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Skepticism in Belfast – local group planned.

The ‘Skeptics in the Pub’ idea is a one that has been spreading globally in for a while with a growing number of regular local events including plenty in England and a well established Dublin group. A branch has now been established in Belfast and the inaugural meeting will be at the Duke of York next Tuesday (12th) at 7pm. While it’s key aim is to provide an organising hub for Rationalists and Secularists, in the case of the Westminster …

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Voice recognition. In a lift. In Scotland.

It’s Friday, so it’s time to lighten up. I’ve been encountering a lot of Scottish accents recently. Then Mick forwarded this to me: And on the subject of Caledonian comedy, am I alone in regarding BBC’s Still Game as the most underrated sitcom of recent years? Paul EvansLiving in London, working as a trade union official in the film and TV industry (opinions my own). Author of “Save Democracy, Abolish Voting” (published by Demsoc in November 2017). Personal website with …

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Service announcement: Minor Facebook / Twitter-related tweaks to Slugger

At the top of this post, there’s a lovely new ‘Facebook Like’ button and a ‘Tweetmeme’ link on the left. These are designed to help you flag up anything you read and like to your followers as well as giving our contributors a bit of feedback. These things only work, of course, if you’re on Facebook / Twitter. Looking at the poor quality of spelling and punctuation in the comments thread, we know that you are all crying out for …

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Political Innovation no 5: Government information? Get the public to provide it!

This is a cross-post by Lauren Currie – originally posted on the Political Innovation site here. For too long, policymaking has been monopolised by civil servants, self-serving pressure groups and sensationalist journalists. We get a vote once every four or five years and we’re expected to be satisfied with that. Public services are too important to get lost in headline issues, and too big to leave to those who have the time and energy to write letters or sit on …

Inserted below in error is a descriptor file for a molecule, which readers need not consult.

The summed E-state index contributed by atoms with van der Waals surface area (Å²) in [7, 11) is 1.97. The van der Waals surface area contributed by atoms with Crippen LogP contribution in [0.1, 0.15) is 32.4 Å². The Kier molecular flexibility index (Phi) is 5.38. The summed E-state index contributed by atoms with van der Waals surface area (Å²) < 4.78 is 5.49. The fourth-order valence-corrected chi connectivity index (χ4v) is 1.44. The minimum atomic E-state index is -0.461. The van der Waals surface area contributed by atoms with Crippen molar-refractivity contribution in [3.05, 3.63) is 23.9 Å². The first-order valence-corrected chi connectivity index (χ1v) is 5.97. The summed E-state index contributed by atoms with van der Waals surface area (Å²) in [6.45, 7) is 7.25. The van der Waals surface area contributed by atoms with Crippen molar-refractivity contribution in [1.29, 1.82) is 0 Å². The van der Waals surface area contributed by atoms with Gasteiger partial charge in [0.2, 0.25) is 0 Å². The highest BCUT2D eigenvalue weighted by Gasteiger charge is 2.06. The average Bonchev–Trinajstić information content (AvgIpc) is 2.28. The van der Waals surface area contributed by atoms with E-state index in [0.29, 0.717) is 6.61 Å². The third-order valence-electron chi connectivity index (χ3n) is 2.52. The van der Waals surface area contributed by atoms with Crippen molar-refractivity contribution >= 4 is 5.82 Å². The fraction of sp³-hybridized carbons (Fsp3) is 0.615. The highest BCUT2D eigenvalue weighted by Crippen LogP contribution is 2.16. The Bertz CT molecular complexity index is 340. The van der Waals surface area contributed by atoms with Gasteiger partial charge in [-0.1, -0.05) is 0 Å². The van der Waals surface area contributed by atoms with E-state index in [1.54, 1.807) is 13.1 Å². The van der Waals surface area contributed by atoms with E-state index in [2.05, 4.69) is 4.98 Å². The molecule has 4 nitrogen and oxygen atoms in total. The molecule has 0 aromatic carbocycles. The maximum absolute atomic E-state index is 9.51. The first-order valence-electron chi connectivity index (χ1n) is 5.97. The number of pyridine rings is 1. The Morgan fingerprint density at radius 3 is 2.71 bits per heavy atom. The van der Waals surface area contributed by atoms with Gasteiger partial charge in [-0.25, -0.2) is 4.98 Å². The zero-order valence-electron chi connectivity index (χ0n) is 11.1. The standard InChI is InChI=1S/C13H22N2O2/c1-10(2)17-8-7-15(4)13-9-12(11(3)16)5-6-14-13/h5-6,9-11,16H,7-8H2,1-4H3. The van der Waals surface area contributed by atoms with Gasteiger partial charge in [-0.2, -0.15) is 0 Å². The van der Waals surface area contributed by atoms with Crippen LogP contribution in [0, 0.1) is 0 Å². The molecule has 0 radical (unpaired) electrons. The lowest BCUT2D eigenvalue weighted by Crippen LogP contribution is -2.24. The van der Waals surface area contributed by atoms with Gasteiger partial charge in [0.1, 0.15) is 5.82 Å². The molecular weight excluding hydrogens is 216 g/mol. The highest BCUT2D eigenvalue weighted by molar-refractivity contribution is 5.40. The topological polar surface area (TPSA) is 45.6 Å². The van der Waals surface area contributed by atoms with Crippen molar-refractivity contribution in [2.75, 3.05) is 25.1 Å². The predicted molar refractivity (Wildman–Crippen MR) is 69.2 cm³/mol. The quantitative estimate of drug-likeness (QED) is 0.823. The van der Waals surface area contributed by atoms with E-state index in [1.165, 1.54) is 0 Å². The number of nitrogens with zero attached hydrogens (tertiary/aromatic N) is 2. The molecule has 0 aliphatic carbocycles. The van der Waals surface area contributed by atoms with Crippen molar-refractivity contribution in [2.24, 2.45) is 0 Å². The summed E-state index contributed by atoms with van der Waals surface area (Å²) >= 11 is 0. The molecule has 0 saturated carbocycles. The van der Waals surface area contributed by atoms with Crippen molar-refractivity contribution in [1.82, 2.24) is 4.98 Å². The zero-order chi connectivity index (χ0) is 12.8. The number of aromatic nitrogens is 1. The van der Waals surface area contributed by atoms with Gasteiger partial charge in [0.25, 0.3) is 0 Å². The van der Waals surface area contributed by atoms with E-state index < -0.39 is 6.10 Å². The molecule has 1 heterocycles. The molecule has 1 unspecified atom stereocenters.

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Cheap flights explained

I probably wouldn’t usually use Slugger to just post up funny things seen on the internet, but seeing as ‘budget’ airlines business practices and the politiking around City Airport have been a theme here, I thought you’d enjoy this from Fascinating Aida: Paul EvansLiving in London, working as a trade union official in the film and TV industry (opinions my own). Author of “Save Democracy, Abolish Voting” (published by Demsoc in November 2017). Personal website with link to other writing …

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Political Innovation no 4: See Change – opening policy research to the public

This is a guest cross-post by Ivo Gormley – originally posted on the Political Innovation site here. Although Government claims to want our participation and wants us to appreciate its policies, it hides the evidence on which it bases its policies in fat documents and reports that are hard to read and only available free at special events at think-tanks around Whitehall. If we want participation in politics in a way that goes beyond choice we need to share policy …

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Political Innovation no 3: Assertion-flagging: for less partisan, prejudiced blogging

This is a guest cross-post by Andrew Regan – originally posted on the Political Innovation site here. Most political bloggers are motivated to fight what they see as bigotry, prejudice, and ill-informed, unjustifiable assertion. This is a fine and noble cause, because the spreading of false beliefs – without the evidence to support them – is bad for all of us, as is the displacement of informed argument by mere rhetoric. All the more so when the perpetrator is powerful …